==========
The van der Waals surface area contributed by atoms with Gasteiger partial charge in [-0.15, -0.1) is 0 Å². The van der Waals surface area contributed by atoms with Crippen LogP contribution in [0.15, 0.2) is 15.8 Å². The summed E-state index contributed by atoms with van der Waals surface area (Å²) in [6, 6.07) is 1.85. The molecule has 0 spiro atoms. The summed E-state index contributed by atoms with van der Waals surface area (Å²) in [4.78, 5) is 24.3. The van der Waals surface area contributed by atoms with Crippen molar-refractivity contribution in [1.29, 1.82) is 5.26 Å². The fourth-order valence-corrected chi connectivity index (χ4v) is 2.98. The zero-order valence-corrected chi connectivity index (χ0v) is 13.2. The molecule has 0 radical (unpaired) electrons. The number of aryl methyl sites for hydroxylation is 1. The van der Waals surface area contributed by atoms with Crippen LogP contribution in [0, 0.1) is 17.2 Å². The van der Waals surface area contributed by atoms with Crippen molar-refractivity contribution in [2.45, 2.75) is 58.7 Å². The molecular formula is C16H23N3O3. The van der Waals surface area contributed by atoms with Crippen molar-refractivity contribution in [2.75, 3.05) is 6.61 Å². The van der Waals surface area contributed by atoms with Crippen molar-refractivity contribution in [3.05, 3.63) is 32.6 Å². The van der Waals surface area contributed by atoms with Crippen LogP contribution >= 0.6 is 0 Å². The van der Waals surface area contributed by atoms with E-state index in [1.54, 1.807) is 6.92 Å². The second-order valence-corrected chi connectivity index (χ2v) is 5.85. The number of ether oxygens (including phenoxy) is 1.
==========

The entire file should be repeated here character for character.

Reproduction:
The van der Waals surface area contributed by atoms with Gasteiger partial charge in [-0.15, -0.1) is 0 Å². The van der Waals surface area contributed by atoms with Crippen LogP contribution in [0.15, 0.2) is 15.8 Å². The summed E-state index contributed by atoms with van der Waals surface area (Å²) in [6, 6.07) is 1.85. The molecule has 0 spiro atoms. The summed E-state index contributed by atoms with van der Waals surface area (Å²) in [4.78, 5) is 24.3. The van der Waals surface area contributed by atoms with Crippen molar-refractivity contribution in [1.29, 1.82) is 5.26 Å². The fourth-order valence-corrected chi connectivity index (χ4v) is 2.98. The zero-order valence-corrected chi connectivity index (χ0v) is 13.2. The molecule has 0 radical (unpaired) electrons. The number of aryl methyl sites for hydroxylation is 1. The van der Waals surface area contributed by atoms with Crippen LogP contribution in [0, 0.1) is 17.2 Å². The van der Waals surface area contributed by atoms with Crippen molar-refractivity contribution in [2.45, 2.75) is 58.7 Å². The molecular formula is C16H23N3O3. The van der Waals surface area contributed by atoms with Crippen molar-refractivity contribution in [2.75, 3.05) is 6.61 Å². The van der Waals surface area contributed by atoms with Crippen molar-refractivity contribution in [3.05, 3.63) is 32.6 Å². The van der Waals surface area contributed by atoms with Crippen LogP contribution >= 0.6 is 0 Å². The van der Waals surface area contributed by atoms with E-state index in [1.54, 1.807) is 6.92 Å². The second-order valence-corrected chi connectivity index (χ2v) is 5.85. The number of ether oxygens (including phenoxy) is 1.